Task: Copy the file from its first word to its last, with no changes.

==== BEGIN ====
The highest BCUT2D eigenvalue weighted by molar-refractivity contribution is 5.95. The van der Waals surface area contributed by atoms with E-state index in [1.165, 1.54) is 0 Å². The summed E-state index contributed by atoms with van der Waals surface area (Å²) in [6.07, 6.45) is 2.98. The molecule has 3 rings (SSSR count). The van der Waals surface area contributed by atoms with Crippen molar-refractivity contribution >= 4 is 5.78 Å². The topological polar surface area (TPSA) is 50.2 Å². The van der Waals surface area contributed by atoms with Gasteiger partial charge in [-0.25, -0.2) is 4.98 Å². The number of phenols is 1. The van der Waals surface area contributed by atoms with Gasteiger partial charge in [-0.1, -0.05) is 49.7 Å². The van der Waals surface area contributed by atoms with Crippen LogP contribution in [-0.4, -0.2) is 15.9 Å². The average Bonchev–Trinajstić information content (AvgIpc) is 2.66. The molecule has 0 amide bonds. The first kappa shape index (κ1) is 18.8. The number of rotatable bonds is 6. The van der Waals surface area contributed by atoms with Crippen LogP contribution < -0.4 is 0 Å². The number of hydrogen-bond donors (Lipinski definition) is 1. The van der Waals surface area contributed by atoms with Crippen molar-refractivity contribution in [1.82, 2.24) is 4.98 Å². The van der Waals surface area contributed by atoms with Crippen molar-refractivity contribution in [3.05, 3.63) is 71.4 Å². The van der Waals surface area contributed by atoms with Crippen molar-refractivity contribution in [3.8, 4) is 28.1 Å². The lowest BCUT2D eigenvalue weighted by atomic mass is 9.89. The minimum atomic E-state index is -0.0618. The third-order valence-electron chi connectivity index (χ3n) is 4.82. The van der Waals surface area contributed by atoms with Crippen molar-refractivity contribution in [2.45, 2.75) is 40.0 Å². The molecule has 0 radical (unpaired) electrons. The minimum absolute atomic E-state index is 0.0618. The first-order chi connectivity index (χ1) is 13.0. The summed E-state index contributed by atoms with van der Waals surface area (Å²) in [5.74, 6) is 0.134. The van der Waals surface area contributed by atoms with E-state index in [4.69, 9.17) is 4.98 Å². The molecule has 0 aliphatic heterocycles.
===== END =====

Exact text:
The highest BCUT2D eigenvalue weighted by molar-refractivity contribution is 5.95. The van der Waals surface area contributed by atoms with E-state index in [1.165, 1.54) is 0 Å². The summed E-state index contributed by atoms with van der Waals surface area (Å²) in [6.07, 6.45) is 2.98. The molecule has 3 rings (SSSR count). The van der Waals surface area contributed by atoms with Crippen molar-refractivity contribution >= 4 is 5.78 Å². The topological polar surface area (TPSA) is 50.2 Å². The van der Waals surface area contributed by atoms with Gasteiger partial charge in [-0.25, -0.2) is 4.98 Å². The number of phenols is 1. The van der Waals surface area contributed by atoms with Gasteiger partial charge in [-0.1, -0.05) is 49.7 Å². The van der Waals surface area contributed by atoms with Crippen LogP contribution in [-0.4, -0.2) is 15.9 Å². The average Bonchev–Trinajstić information content (AvgIpc) is 2.66. The molecule has 0 amide bonds. The first kappa shape index (κ1) is 18.8. The number of rotatable bonds is 6. The van der Waals surface area contributed by atoms with Crippen LogP contribution < -0.4 is 0 Å². The number of hydrogen-bond donors (Lipinski definition) is 1. The van der Waals surface area contributed by atoms with Crippen molar-refractivity contribution in [1.82, 2.24) is 4.98 Å². The van der Waals surface area contributed by atoms with Crippen molar-refractivity contribution in [3.05, 3.63) is 71.4 Å². The van der Waals surface area contributed by atoms with Crippen molar-refractivity contribution in [3.8, 4) is 28.1 Å². The lowest BCUT2D eigenvalue weighted by atomic mass is 9.89. The minimum atomic E-state index is -0.0618. The third-order valence-electron chi connectivity index (χ3n) is 4.82. The van der Waals surface area contributed by atoms with Crippen molar-refractivity contribution in [2.45, 2.75) is 40.0 Å². The molecule has 0 radical (unpaired) electrons. The minimum absolute atomic E-state index is 0.0618. The first-order chi connectivity index (χ1) is 13.0. The summed E-state index contributed by atoms with van der Waals surface area (Å²) in [5.74, 6) is 0.134. The van der Waals surface area contributed by atoms with E-state index in [4.69, 9.17) is 4.98 Å². The molecule has 0 aliphatic heterocycles.